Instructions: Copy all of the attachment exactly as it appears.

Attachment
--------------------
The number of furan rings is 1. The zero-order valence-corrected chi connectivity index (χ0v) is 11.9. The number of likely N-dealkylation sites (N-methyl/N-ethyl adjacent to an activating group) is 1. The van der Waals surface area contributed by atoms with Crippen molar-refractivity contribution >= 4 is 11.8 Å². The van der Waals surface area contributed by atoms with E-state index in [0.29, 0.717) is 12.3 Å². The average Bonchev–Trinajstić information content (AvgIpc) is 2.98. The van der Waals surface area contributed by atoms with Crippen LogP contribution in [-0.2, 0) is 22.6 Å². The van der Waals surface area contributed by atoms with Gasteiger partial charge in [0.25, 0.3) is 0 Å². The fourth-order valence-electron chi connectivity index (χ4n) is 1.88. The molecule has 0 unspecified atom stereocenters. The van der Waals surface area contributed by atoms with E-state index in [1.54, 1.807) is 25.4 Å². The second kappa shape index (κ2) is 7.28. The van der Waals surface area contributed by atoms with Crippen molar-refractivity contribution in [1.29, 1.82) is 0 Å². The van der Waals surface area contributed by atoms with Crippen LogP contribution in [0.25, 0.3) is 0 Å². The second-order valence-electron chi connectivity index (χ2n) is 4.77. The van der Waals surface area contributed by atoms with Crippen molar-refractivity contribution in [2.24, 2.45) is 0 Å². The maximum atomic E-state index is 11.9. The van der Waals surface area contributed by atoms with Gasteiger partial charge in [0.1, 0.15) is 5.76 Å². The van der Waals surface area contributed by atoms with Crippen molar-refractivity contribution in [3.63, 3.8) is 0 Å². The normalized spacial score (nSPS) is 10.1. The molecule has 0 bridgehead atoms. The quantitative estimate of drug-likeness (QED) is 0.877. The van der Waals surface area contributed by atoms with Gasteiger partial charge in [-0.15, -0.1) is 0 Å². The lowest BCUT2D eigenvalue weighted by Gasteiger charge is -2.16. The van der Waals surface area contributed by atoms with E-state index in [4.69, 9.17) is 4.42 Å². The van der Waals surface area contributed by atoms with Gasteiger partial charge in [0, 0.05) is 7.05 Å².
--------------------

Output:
The number of furan rings is 1. The zero-order valence-corrected chi connectivity index (χ0v) is 11.9. The number of likely N-dealkylation sites (N-methyl/N-ethyl adjacent to an activating group) is 1. The van der Waals surface area contributed by atoms with Crippen molar-refractivity contribution >= 4 is 11.8 Å². The van der Waals surface area contributed by atoms with E-state index in [0.29, 0.717) is 12.3 Å². The average Bonchev–Trinajstić information content (AvgIpc) is 2.98. The van der Waals surface area contributed by atoms with Crippen LogP contribution in [-0.2, 0) is 22.6 Å². The van der Waals surface area contributed by atoms with Gasteiger partial charge in [0.25, 0.3) is 0 Å². The fourth-order valence-electron chi connectivity index (χ4n) is 1.88. The molecule has 0 unspecified atom stereocenters. The van der Waals surface area contributed by atoms with E-state index in [1.54, 1.807) is 25.4 Å². The second kappa shape index (κ2) is 7.28. The van der Waals surface area contributed by atoms with Crippen molar-refractivity contribution in [1.29, 1.82) is 0 Å². The van der Waals surface area contributed by atoms with Crippen LogP contribution in [0.25, 0.3) is 0 Å². The second-order valence-electron chi connectivity index (χ2n) is 4.77. The van der Waals surface area contributed by atoms with Crippen molar-refractivity contribution in [2.24, 2.45) is 0 Å². The maximum atomic E-state index is 11.9. The van der Waals surface area contributed by atoms with Gasteiger partial charge in [0.1, 0.15) is 5.76 Å². The van der Waals surface area contributed by atoms with Crippen molar-refractivity contribution in [3.63, 3.8) is 0 Å². The normalized spacial score (nSPS) is 10.1. The molecule has 0 bridgehead atoms. The quantitative estimate of drug-likeness (QED) is 0.877. The van der Waals surface area contributed by atoms with Gasteiger partial charge in [-0.15, -0.1) is 0 Å². The lowest BCUT2D eigenvalue weighted by Gasteiger charge is -2.16. The van der Waals surface area contributed by atoms with E-state index in [4.69, 9.17) is 4.42 Å². The van der Waals surface area contributed by atoms with Gasteiger partial charge in [0, 0.05) is 7.05 Å².